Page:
“Here’s one such story, about a developer who worked with the cinematics team for Mortal Kombat 11 and requested anonymity in order to protect their employment prospects. They told Kotaku that they had worked on the game throughout 2018, and spent their days reviewing violent animation work, discussing it with leads, sharing feedback with animators, and generally being surrounded by the kind of bloody real-life research material that creators reference in order to animate video game gore. Within a month, they started feeling the effects. “I’d have these extremely graphic dreams, very violent,” they told Kotaku in a call. “I kind of just stopped wanting to go to sleep, so I’d just keep myself awake for days at a time, to avoid sleeping.” Eventually, the developer says they saw a therapist, who diagnosed them with PTSD. They attribute this to their work on MK11—not just the content of the game and having to process and discuss its violent cinematics frame by frame, but also being surrounded by the reference materials artists used for research.”
posted by Fizz at 2:05 PM on October 2 [8 favorites]


I remember being a kid in the early 90s, and Mortal Kombat II was like the coolest thing I'd ever seen. I wasn't drawn to the blood, I was drawn to the cool spooky atmosphere. I mean, we'd laugh about the gross-out aspect of things, but between that and Doom, I got to see all this totally rad Satanic-looking stuff. Skulls and things. And I was a nice, well-behaved kid! I just thought skulls and demons were cool.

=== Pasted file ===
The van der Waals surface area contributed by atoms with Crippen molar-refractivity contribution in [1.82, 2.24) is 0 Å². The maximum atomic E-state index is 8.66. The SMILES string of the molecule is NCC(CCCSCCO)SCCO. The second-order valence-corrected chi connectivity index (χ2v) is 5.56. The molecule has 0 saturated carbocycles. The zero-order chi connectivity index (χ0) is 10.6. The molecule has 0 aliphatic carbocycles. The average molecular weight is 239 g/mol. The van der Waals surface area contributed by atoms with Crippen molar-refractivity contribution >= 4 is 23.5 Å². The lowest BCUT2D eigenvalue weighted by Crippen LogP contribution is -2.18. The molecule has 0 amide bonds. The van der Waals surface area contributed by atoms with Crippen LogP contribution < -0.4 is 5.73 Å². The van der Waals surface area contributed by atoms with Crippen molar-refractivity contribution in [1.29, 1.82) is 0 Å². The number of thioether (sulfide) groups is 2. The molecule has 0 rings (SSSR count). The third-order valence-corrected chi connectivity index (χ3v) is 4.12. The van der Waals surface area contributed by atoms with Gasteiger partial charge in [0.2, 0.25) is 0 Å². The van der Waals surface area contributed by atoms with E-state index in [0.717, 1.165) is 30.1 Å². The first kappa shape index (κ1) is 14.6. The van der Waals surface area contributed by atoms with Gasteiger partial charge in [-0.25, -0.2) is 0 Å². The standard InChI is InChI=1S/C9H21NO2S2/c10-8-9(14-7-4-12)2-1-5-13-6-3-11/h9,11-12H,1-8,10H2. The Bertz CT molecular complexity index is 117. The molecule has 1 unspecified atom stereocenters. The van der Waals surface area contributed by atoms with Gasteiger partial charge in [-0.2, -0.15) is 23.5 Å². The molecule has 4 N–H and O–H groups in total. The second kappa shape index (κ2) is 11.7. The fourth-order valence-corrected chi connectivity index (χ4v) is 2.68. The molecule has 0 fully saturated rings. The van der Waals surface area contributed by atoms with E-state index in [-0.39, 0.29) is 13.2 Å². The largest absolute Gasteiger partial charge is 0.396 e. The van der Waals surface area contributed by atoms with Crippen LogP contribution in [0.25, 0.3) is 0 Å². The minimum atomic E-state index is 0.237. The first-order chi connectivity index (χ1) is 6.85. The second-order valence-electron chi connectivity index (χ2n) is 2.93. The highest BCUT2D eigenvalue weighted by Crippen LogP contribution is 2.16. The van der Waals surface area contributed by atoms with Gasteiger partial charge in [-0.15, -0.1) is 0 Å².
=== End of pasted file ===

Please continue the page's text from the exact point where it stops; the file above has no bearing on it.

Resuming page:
I specifically remember this being in contrast to all the other kid stuff that felt like it pandered to me. My friends and I still played games like Sonic and the Avengers (the one on Genesis), but I preferred spookier stuff, and the Mortal Kombat games struck a balance between dark themes and still somewhat cartoonish representations.

As an adult, I'm kind of put off by gore for its own sake. There's a point at which it feels like dead baby jokes, 2edgy4me, lurid but stale. Mortal Kombat was shocking, but it's been nearly 3 decades.

Anyway, I only ever played it at the arcade and at friends' houses on Genesis. I didn't know the SNES version was so sanitized. I guess MKII must have done away with some of that censoring, because I'm sure I remember those giant drops of blood on the screen. Actually, when I was in high school we fired it up for old times' sake, and I remember being surprised at how jerky the animation was -- I wonder if that was to save on memory use, or just what everything looked like at the time.
posted by shapes that haunt the dusk at 2:14 PM on October 2 [7 favorites]


I was drawn to the cool spooky atmosphere. I mean, we'd laugh about the gross-out aspect of things, but between that and Doom, I got to see all this totally rad Satanic-looking stuff. Skulls and things. And I was a nice, well-behaved kid! I just thought skulls and demons were cool.
posted by shapes that haunt the dusk


Epony you know what.
posted by Splunge at 2:19 PM on October 2 [8 favorites]


I walked into a dingy convenience store one afternoon in to play some arcade games in the middle of Cape Town only to find a bunch of office workers in smart shirts and and slacks crowded round a new machine. Managed to peak over their shoulders to see a rain of blood cascade across the screen and that was the first time I saw Mortal Kombat.